'Richard Milnes,' said Carlyle one day, withdrawing his pipe from his mouth, as they were seated together in the little house in Cheyne Row, 'when are you going to get that pension for Alfred Tennyson?'
'My dear Carlyle,' responded Milnes, 'the thing is not so easy as you seem to suppose. What will my constituents say if I do get the pension for Tennyson? They know nothing about him or his poetry, and they will probably think he is some poor relation of my own and that the whole affair is a job.'
Solemn and emphatic was Carlyle's response. 'Richard Milnes, on the Day of judgement, when the Lord asks you why you didn't get that pension for Alfred Tennyson, it will not do to lay the blame on your constituents; it is you that will be damned.'
—T. Wemyss Reid, The Life, Letters and Friendship of Richard Monckton Milnes, First Lord Houghton (1890), i. 295-296.
IN the autumn of 1845, Monckton Milnes was one of a party at the Grange at the same time with Carlyle and myself. He was famous for the interest he took in notorieties, and especially in notorious sinners, always finding some good reason for taking an indulgent view of their misdeeds. I have heard that on the occasion of some murderer being hanged, his sister, Lady Galway, expressed her satisfaction, saying that if he had been acquitted she would have been sure to have met him next week at one of her brother's Thursday morning breakfasts. At the time of this visit, Sir Robert Peel had just formed his government, and had not found a place in it for Monckton Milnes, who appeared to be somewhat dissatisfied with Sir Robert on the occasion. Carlyle took a different view: he highly commended Sir Robert's judgement and penetration, insisting that no man knew better who would suit his purposes and who not, and ended by pronouncing his own opinion, that the only office Monckton Milnes was fit for was that of 'Perpetual President of the Heaven and Hell Amalgamation Society'.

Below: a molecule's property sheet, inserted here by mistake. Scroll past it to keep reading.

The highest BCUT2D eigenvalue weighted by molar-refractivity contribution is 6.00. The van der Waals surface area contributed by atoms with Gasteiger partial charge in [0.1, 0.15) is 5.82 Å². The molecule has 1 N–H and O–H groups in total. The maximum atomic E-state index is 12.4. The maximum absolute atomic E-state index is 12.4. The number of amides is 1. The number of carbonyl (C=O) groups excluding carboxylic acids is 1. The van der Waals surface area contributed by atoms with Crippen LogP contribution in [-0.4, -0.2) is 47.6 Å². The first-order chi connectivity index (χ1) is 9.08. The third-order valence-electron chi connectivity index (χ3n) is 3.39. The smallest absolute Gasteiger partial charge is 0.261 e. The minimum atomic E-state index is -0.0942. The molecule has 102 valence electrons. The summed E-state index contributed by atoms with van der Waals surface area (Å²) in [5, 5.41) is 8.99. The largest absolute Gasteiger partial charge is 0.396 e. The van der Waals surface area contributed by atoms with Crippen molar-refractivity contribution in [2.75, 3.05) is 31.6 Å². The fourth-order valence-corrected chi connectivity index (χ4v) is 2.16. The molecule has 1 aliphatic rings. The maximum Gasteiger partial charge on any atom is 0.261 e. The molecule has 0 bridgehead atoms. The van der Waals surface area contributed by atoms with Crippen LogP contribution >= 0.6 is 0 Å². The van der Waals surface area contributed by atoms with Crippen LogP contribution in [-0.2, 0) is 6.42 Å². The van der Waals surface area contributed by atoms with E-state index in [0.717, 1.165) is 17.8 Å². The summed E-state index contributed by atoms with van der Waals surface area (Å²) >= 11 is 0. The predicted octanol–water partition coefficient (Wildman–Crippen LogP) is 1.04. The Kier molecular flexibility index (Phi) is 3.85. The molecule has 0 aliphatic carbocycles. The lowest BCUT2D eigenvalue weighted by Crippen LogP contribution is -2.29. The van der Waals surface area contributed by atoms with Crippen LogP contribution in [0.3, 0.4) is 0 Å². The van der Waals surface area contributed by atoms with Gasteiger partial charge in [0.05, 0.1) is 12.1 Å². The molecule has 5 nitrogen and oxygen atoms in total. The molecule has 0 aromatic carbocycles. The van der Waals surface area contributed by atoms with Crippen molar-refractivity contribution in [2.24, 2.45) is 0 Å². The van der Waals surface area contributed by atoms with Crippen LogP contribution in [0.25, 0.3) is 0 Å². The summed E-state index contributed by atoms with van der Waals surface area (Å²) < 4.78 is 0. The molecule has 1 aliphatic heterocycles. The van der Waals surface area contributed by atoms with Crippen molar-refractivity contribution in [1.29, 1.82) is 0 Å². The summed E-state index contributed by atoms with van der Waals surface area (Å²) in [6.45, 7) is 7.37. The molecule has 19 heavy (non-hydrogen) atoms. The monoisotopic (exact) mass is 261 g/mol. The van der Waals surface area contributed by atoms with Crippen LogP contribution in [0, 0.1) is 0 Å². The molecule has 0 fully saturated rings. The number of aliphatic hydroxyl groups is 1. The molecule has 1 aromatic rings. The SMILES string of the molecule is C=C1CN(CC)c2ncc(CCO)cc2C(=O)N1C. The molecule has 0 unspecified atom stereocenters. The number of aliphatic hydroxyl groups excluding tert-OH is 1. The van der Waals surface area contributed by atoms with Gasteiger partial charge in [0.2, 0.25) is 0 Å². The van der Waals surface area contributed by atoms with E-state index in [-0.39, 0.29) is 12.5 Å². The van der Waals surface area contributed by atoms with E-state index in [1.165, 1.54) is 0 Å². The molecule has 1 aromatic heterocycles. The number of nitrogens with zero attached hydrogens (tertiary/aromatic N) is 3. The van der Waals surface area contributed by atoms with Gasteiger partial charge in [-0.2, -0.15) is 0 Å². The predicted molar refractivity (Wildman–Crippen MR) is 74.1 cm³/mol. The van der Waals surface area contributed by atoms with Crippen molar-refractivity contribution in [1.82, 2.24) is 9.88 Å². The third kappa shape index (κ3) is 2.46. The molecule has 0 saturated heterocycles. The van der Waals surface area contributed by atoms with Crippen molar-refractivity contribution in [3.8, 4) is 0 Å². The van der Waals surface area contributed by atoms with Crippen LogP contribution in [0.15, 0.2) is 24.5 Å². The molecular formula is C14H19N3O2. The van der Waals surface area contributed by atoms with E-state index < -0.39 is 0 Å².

— Taylor, Autobiography, i. 330-331.
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